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【Volatile Organic Compounds (VOCs)】

Hiroaki Ozaki    

VOCs (Volatile Organic Compounds) are defined by the Air Pollution Control Law of Japan as follows: VOCs are gasified organic compounds that are discharged into the air or flown apart. Substances (Methane and Hydrochlorofluorocarbon) designated by government decree which do not cause suspended particulate matter and oxidants are excluded. There are about two hundred typical VOCs including toluene, xylene, and acetic ether, and one hundred of these substances are listed by the Ministry of the Environment.

VOCs generate photochemical oxidants when they react with NOx under ultraviolet exposure and are involved in the generation of secondary particles of suspended particulate matter (SPM) by photochemical reaction with VOCs, which are released into the atmosphere. SMP can remain in the air for long periods of time because it is very fine. Furthermore, SMP causes human health problems because it settles in the lungs and air tube and creates an adverse effect on respiration organs. Under these circumstances, Western nations, such as the UK, Germany, and other EU countries have already drafted regulations to reduce VOCs to 30-70% of their 1990-2000 level by the year 2010 (the exact figure varies by country). In Japan, discharge control standards for benzene, trichloroethylene and tetrachloroethylene have already been established as specified substances of toxic air pollution. Efforts such as emission control and voluntary efforts by enterprises of VOC emission control by amendment of the Air Pollution Control Law of 2004 have been implemented. A reduction goal of Japan is to reduce the total amount of VOC emission from fixed sources such as factories by approximately 30% by 2010, compared with the VOC level of 2000. .

It was reported that the amount of VOC emission from fixed sources such as factories in Japan was approximately 1.5 million ton/y (FY: 2000). There are various emission sources such as coating compositions, coating painting, and filling stations..

The following six emission sources are targets of the VOC emission control by government decree:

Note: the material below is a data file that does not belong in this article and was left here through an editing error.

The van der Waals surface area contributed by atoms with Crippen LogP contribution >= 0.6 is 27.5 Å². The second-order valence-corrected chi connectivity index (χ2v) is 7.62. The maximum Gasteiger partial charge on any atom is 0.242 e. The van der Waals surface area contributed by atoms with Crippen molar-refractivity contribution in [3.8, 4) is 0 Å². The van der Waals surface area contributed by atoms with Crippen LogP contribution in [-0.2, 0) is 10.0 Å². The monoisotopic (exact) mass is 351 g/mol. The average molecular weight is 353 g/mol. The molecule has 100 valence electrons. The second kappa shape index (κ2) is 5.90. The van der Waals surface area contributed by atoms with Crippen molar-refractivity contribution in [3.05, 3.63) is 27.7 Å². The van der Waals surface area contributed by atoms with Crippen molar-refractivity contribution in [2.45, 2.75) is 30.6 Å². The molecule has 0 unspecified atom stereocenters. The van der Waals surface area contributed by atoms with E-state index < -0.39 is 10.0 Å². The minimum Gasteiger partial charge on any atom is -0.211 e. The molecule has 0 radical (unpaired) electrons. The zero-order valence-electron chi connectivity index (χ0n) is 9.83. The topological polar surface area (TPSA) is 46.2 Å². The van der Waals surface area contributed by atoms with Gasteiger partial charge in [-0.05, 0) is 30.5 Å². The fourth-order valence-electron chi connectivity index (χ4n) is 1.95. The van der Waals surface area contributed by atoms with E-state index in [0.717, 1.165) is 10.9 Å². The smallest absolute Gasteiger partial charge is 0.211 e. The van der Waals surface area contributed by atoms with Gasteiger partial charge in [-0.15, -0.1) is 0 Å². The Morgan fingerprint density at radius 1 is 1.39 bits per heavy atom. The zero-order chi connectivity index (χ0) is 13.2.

1) Drying facilities used in chemical processing and production
2) Airborne coating and drying facilities used in coating and painting
3) Drying facilities used in adhesion
4) Drying facilities used in printing (web offset printing and gravure printing)
5) Cleaning facilities for industrial products (including drying facilities)
6) Storage tanks (gasoline and crude oil)

Regarding the regulations on each facility, scale requests are established. For instance, in the case of “airborne coating facilities” an air-exhaust ventilator must have an air-exhaust ability of over 100,000(m3/h). Overall, large-scale facilities are the focus of regulation. However, regulations are limited because voluntary efforts by the industry concerning the regulations are highly respected.

Voluntary efforts entail that the sectors (individual enterprises and economic organizations) set VOC emission targets for 2010, create a voluntary action plan, perform measures for emission control regarding selection of raw materials, process management, improvement of facilities, and installation of treatment equipment, and then conduct self-examination and evaluation. The government and municipalities support these voluntary efforts and try to control VOC emission using emission concentration regulations and direct regulations such as operational improvement order. The breakdown of the reduction target of 30% by 2010 is as follows: 10% by direct regulations (control) and 20% by voluntary efforts.

VOC emission conditions, total amount of emission, and emission control are considerably different in every municipality. By 2010, municipalities where high levels of VOCs are generated will establish regulations feasible for each area in order to decrease the total amount of VOC emission by 30%; or they will plan to amend the regulations. Each municipality has different contents of the regulations. However, they try to decrease the total amount of  VOC emission by adding another source to the source list (six emission sources described above) ordained by government decree (e.g., filling stations and dry-cleaning plants) and tightening regulations. However, there is a limit for promoting voluntary efforts for medium and small-scale enterprises and imposing severe legal regulations. The regulations require full examination concerning facilities and their scale.

Under these circumstances, there are challenges for facilities regulation because the regulations do not cover coating compositions used for outdoor buildings which are a significant source of VOC emission. Also, it is not clear how various administrations will be involved in voluntary efforts. In the future, reviewing efforts continuously, using waterborne coating compositions, and other measures for reduction of the VOC emission are crucial.

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